“MS-RMAC: Multiscale Regional Maximum Activation of Convolutions for Image Retrieval” improves current Maximum Activation of Convolutions (MAC) feature for image retrieval by using multi-layer and regional MAC. It is published in IEEE Signal Processing Letters in 2017.

Summary

  • Problem Statement
    • Features from a single convolutional layer are not robust enough for shape deformation, scale variation, and heavy occlusion.
  • Proposed Solution
    • Extract multiscale (MS) regional maximum activation of convolutions features from different layers of the convolutional neural networks.
    • Propose aggregating MS features into a single vector by a parameter-free hedge method for image retrieval.
  • Contribution
    • MS-RMAC feature is aggregating from MS local convolutional feature maps, which does not require PCA-whitening or specialized fine-tuning on the test dataset and can mimic the ability of SIFT descriptors and CNN category-level features.
    • Find that features from higher layers capture more semantic information of objects, and thus perform better than features from lower layers.
    • Propose parameter-free weighting schemes that boost the effect of highly active semantic responses and improve retrieval accuracy.

Methodology

MS-RMAC Representation

Regions Figure 1: Sample regions extracted at three different scales (l = 1, …, 3). The top-left region of each scale (gray colored region) and its neighboring regions toward each direction (dashed borders) are highlighted. We depict the centers of all regions with a red cross.

Computing RMAC

As shown in Fig. 1, we uniformly sample regions of width at each scale . Also, the regions are sampled to allow around 40% overlap between consecutive retions. Finally, we sum all regions features into a single vector:

  • Notation
    • : the layer number of convolutional feature maps
    • : RMAC features
    • : the total region number

Computing MS-RMAC

MS-RMAC Figure 2: Flowchart of the proposed MS-RMAC feature extraction method. Multiple RMAC features from different layers are concatenated into a vector.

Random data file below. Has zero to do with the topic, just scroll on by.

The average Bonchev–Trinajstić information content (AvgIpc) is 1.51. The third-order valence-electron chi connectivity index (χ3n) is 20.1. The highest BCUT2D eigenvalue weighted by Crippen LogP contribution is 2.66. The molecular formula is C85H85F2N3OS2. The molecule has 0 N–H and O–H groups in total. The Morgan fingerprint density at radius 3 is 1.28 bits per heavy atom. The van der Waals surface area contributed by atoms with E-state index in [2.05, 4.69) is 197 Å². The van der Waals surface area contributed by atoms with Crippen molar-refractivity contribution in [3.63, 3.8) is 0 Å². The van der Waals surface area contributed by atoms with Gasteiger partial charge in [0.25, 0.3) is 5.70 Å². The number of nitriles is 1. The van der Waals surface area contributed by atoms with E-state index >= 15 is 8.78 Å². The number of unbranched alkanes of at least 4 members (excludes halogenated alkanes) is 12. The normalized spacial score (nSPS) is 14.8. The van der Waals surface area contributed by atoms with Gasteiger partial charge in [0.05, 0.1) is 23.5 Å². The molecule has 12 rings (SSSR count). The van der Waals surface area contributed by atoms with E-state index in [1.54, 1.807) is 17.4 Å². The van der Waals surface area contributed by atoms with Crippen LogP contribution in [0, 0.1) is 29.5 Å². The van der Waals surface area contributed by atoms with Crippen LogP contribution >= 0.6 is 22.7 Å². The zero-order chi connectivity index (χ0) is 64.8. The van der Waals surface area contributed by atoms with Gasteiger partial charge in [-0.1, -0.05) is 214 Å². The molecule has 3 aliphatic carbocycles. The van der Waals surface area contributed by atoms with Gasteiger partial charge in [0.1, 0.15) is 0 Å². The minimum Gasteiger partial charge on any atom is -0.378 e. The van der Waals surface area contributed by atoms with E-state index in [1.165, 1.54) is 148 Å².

Instead of using the final convolutional layer RMAC feature, we propose to use features extracted from multiple convolutional layers.

  • Notation
    • : proposed MS-RMAC feature
    • : the total layer number

The image search is then performed by finding the nearest database image to the query and sorting image based on the MS-RMAC feature Euclidean distance, formally

  • Notation
    • : distance between two images and
    • : weight of different convolutional feature maps, and

Hedge Weight for MS-RMAC

The standard parameter-free hedge algorithm is proposed to tackle decision-theoretic online learning problems in a multiexpert multiround setting. And it can be used to calculate the weights .

In round , the hedge algorithm tries to calculate the weights . The loss of expert is computed as

  • Notation
    • : the retrieval accuracy only using one layer RMAC feature
    • : the retrieval accuracy using all layer RMAC features with the weights in round .

The standard parameter-free hedge algorithm generates a new weight distribution on all experts by introducing a regret measure defined by

where the weighted average loss among all experts is computed as .

By minimizing the cumulative regret in the first rounds to any expert , the weights will be generated.

Experiments

Ex1

The reason why the proposed MS-RMAC feature performs well is two fold:

  1. Visual representations using MS hierarchical RMAC features are more effective than single-scale CNN features.
    • With CNN features from multiple scale, the proposed feature contains both category-level semantic information and fine-grained details information, which account for appearance changes caused by illumination variation, shape deformation, heavy occlusion, and background clutters.
  2. The hedge weight method for MS-RMAC* is suitable for boosting the effect of highly active semantic responses and improves image retrieval accuracy.

References